AGILE IN ACTION

Thursday, December 20, 2007

Entropy always wins

Posted by Simon Baker
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Sunday, December 16, 2007

Building trust

Posted by Simon Baker
Tags: trust
A bit of trust goes a long way . (Via Pascal Van Cauwenberghe ) David Anderson gives us a few tips on building trust: Be humble and respect the other Vulnerability disarms Apologise for poor results; take responsibility, even if you weren't involved in the delivery of the poor results; promise better; deliver Keep delivering, regularly, predictably Deliver daily on your personal commitments; deliver daily or weekly on team commitments Demonstrate competence; rehearse and practice for perfect delivery Be transparent Encourage learning from failure Get rid of command and control Build up a reputation Define clear values and principles; let them guide decision making

Follow me and let's figure it out together

Posted by Simon Baker
Via InfoQ . Mary Poppendieck talks about the role of leadership in software development at Agile2007 . Here's the handout to accompany the video. What I found particularly interesting was the history lesson: 1900s: Frederick Winslow Taylor and his Scientific Management and his contemporary Charles R Allen with his on-the-job training. 1940s: Training Within Industry . 1980s: W Edwards Deming and his System of Profound Knowledge . 1980s - Present day: Toyota Production System . Here's a quote Mary used that I like:
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Saturday, December 15, 2007

At last an organisation willing to try

Posted by Simon Baker
We're currently working at a FTSE100 Corporation and, 9 weeks in, we've entertained a few senior executives and executive board members. They've dropped by for a walk through our informative workspace with a running explanation of how we're working, culminating in a demonstration of the working code so far. When the CTO visited he threw away protocol and sat in the bullpen to engage in some simulated pair-programming . When the COO visited he asked many insightful questions and I think he was pleased to hear about our Product Stream concept that was allowing us to work as one with the Business. When the CFO and the CEO visited, the CEO was very interested in our application of Lean thinking. The CFO really liked our big visible charts showing how we're spending our 7-figure budget (burn rate, cumulative spend, return on investment per iteration, projected total spend, categorised expenditure, etc), but his most telling remark followed our iteration showcase (where story owners demonstrate the functionality delivered in the iteration and the team fields questions from the audience). He said:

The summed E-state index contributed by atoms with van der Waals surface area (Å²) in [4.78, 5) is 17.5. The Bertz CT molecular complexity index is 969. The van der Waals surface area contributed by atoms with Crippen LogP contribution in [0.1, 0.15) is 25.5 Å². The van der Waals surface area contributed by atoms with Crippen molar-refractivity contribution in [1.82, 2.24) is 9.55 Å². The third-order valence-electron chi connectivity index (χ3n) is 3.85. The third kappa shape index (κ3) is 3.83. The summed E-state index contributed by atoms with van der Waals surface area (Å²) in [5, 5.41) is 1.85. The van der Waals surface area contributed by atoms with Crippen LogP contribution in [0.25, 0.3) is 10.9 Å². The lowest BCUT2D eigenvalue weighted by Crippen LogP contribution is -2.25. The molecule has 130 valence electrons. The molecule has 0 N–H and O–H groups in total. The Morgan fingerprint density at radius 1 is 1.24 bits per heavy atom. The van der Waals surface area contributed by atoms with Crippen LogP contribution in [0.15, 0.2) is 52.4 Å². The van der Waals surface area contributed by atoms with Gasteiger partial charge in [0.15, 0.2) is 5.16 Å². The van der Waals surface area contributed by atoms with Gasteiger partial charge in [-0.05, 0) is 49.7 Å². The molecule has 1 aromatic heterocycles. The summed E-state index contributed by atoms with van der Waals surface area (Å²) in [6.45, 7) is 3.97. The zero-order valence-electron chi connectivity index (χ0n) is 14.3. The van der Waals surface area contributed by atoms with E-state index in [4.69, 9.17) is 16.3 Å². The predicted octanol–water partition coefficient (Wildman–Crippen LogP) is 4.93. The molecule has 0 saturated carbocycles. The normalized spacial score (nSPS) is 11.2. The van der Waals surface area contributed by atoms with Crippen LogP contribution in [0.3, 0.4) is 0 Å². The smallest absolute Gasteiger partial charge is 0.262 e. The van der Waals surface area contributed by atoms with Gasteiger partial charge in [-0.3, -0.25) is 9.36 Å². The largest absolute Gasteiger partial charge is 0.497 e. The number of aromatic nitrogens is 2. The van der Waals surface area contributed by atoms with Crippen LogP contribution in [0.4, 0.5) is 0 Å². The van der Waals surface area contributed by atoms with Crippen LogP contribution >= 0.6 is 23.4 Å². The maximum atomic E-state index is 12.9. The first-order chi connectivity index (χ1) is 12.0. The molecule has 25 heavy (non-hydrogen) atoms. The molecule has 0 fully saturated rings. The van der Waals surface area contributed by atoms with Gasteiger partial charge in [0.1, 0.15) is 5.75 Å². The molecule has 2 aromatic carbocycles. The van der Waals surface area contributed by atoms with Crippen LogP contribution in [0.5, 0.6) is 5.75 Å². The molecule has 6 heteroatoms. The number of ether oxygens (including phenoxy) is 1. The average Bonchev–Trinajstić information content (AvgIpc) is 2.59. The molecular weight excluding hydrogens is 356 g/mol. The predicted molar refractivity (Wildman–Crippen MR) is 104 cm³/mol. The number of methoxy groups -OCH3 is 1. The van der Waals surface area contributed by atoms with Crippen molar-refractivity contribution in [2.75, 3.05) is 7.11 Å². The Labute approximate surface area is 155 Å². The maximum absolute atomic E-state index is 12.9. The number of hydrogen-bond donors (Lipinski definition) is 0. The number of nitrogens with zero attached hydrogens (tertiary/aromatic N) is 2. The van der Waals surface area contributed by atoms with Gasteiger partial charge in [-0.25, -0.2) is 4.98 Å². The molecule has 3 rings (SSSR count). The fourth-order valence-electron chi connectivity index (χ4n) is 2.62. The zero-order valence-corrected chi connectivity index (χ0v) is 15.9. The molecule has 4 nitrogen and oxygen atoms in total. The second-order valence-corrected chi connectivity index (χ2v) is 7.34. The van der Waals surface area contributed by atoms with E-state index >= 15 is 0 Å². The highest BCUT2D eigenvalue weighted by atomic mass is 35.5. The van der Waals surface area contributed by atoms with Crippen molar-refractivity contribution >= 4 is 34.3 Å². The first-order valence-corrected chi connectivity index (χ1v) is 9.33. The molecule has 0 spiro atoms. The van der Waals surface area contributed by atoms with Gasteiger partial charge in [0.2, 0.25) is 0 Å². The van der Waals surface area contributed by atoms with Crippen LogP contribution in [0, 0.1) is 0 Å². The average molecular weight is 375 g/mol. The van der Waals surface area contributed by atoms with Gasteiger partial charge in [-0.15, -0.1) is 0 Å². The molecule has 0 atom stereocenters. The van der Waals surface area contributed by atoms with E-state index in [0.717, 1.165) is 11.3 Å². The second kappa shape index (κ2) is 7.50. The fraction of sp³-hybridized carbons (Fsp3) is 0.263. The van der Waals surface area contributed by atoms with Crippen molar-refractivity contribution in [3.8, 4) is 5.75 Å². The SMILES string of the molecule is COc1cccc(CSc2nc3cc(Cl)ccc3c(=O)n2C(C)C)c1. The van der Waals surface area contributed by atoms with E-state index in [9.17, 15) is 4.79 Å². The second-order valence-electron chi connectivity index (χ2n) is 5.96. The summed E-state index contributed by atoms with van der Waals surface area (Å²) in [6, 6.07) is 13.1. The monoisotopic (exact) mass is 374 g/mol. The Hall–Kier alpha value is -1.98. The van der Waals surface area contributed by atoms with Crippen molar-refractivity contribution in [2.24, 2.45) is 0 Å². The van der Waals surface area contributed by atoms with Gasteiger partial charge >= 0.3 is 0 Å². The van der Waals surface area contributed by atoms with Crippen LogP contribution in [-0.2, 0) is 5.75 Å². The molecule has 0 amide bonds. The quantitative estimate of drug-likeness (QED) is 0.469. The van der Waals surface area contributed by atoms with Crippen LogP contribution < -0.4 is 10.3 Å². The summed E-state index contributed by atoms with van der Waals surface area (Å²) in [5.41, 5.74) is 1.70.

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Looping the loop

Posted by Simon Baker
All teams have blips. I sensed growing frustration in the team over the last few iterations - sniping, bickering, moaning, negative comments. Morale was starting to be affected. When the team norms were breaking down and a lack of respect started to emerge I decided to intervene and focus the next retrospective on getting to the root of the problem.
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Retrospective using Appreciative Inquiry

Posted by Simon Baker
The iteration after looping the loop has been the best yet. Everyone enjoyed it immensely. The team were buzzing and the Product Owner, Product Sponsor and Customer were ecstatic. I really wanted to tap into the positivity and leverage the energy to consolidate our gains in teamwork so I decided to facilitate an appreciative retrospective.
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Who'd believe it?

Posted by Simon Baker
We're 9 weeks into our project. 1 week in and we had built the rudiments of a working portal. When we were 2 weeks in we asked our Product Sponsor if we could put an early version of the portal (and the Publisher system we're building to go with it) live before Christmas. If I'm honest I'm not sure he believed we could do it but he liked the idea and gave us the go ahead. We've been building out the functionality iteratively every week since then. On Thursday evening we put an early version of the portal live and we celebrated with pizza. During the day there was lots of fun and frolics. Judging by some of the looks we were getting, I don't think people in the company had seen people in the process of going live be so relaxed, let alone have fun. Now it's done, the Product Sponsor is excited and can't decide whether to publicise the portal. A nice dilemma to have.
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Friday, December 14, 2007